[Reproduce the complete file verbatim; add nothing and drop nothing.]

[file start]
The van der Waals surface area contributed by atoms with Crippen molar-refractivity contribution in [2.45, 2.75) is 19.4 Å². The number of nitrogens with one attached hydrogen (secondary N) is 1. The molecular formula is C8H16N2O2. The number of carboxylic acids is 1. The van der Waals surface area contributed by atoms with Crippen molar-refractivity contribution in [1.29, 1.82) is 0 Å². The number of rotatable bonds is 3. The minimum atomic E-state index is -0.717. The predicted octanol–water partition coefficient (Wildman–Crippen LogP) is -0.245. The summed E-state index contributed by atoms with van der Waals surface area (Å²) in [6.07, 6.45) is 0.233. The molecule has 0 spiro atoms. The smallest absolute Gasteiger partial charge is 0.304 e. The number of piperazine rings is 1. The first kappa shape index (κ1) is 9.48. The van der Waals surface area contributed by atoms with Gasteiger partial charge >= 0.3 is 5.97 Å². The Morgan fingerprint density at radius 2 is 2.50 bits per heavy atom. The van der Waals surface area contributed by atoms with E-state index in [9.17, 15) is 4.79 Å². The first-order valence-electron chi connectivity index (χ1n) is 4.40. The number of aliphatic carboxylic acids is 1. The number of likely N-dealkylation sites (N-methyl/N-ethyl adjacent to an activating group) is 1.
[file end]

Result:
The van der Waals surface area contributed by atoms with Crippen molar-refractivity contribution in [2.45, 2.75) is 19.4 Å². The number of nitrogens with one attached hydrogen (secondary N) is 1. The molecular formula is C8H16N2O2. The number of carboxylic acids is 1. The van der Waals surface area contributed by atoms with Crippen molar-refractivity contribution in [1.29, 1.82) is 0 Å². The number of rotatable bonds is 3. The minimum atomic E-state index is -0.717. The predicted octanol–water partition coefficient (Wildman–Crippen LogP) is -0.245. The summed E-state index contributed by atoms with van der Waals surface area (Å²) in [6.07, 6.45) is 0.233. The molecule has 0 spiro atoms. The smallest absolute Gasteiger partial charge is 0.304 e. The number of piperazine rings is 1. The first kappa shape index (κ1) is 9.48. The van der Waals surface area contributed by atoms with Gasteiger partial charge >= 0.3 is 5.97 Å². The Morgan fingerprint density at radius 2 is 2.50 bits per heavy atom. The van der Waals surface area contributed by atoms with E-state index in [9.17, 15) is 4.79 Å². The first-order valence-electron chi connectivity index (χ1n) is 4.40. The number of aliphatic carboxylic acids is 1. The number of likely N-dealkylation sites (N-methyl/N-ethyl adjacent to an activating group) is 1.